That sounds very opposing to what she said. She also spent several chapters in one of her books picking Kant apart and showing the errors in his philosophy, so I don’t see why she would “give him a nod.”

You say you’ve read one of Rand’s fiction books, while she wrote some dozen or so books, and thousands of articles and essays. How do you know that she never attributed any of her ideas to utilitarianism or Kant or Aristotle or Nietzsche or anyone else? Typically, philosophers who write fiction books don’t acknowledge other philosophers or philosophies in the middle of a fictional book. She did, however, show that she was heavily influenced by and respecting of Aristotle in the Introduction to Atlas Shrugged. The fact that you have read very little of her work and therefore haven’t seen her acknowledge other philosophers doesn’t mean she did not acknowledge other philosophers.

One of Ayn Rand’s friends described to me Ayn Rand’s feelings/beliefs/rationale on determinism, though I have forgotten how she explained it. She did say Rand knew and “proved” men had free will.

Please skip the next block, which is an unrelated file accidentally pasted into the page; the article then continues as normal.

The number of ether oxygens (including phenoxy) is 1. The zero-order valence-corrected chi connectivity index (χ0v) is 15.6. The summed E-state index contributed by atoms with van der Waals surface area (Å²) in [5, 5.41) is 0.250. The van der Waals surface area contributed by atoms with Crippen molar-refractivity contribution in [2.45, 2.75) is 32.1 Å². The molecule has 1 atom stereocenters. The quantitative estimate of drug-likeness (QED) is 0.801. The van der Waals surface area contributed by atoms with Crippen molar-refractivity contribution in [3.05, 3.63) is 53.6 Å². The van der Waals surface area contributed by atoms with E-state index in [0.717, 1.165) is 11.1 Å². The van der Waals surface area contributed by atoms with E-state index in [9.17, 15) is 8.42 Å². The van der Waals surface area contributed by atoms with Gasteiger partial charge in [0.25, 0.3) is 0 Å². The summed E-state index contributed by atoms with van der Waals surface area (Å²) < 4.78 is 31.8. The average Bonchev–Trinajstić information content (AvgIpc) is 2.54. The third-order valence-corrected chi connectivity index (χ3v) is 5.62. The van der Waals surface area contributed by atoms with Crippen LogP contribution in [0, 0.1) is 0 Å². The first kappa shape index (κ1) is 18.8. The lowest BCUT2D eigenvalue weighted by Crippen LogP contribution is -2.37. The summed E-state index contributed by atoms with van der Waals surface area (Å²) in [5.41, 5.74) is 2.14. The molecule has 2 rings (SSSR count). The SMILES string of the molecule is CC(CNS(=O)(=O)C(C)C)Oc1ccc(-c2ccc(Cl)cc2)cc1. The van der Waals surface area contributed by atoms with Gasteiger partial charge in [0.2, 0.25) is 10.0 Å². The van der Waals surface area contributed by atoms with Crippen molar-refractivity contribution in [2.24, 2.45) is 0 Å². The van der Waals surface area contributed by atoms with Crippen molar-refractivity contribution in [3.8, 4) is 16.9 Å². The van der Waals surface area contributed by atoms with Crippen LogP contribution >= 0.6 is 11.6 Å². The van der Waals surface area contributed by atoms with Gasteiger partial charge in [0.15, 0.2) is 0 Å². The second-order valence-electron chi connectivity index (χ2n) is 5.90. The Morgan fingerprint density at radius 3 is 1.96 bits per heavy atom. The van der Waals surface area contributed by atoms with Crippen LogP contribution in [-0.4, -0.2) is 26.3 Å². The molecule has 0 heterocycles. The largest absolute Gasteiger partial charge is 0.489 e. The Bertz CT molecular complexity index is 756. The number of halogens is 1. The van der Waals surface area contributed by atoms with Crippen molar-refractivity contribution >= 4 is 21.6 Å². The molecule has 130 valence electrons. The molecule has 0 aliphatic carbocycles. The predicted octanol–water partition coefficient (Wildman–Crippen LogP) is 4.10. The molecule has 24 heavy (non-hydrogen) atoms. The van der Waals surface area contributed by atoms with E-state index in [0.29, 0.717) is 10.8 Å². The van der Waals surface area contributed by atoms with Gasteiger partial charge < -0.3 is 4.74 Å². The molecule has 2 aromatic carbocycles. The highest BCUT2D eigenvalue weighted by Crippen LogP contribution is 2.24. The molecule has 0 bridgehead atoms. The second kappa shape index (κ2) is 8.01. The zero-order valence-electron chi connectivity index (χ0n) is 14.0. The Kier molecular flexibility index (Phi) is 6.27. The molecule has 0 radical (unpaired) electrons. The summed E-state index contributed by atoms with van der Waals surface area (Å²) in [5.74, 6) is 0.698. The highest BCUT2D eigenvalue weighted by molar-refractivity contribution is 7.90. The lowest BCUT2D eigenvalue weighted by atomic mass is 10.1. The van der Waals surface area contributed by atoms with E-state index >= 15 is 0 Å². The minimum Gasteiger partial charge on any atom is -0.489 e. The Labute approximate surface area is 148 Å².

She also believed that smoking was not the danger that science in the 50s and 60s was beginning to show it to be. She believed that the dangers were overblown, part of some attack on big business by the government and other groups. She seemed to think it was just propaganda from a new temperance movement that was aiming to take away something that gives people pleasure, and she had good reasons for that belief (though it wasn’t “just propaganda” in this case. In history, and today, you can see where certain groups have used pseudo-science to to overstate dangers of things/substances to make those things that give people pleasure illegal (alcohol, pot, etc). Apparently when her doctor showed her an x-ray of her lung with a tumor, she immediately quit smoking, and died soon after that, and I don’t know that she ever said anything in print about being wrong on that one, although surely she must have realized she had been. Not every one of her conclusions about life was objectively arrived at, nor could they be, and I do not agree with her opinions regarding free-will even after her reasoning was fully explained to me. I can search my email for that explanation if you are interested in reading it, but I am not going to attempt to explain it now, because I simply don’t remember the whole thing and don’t want to misrepresent her.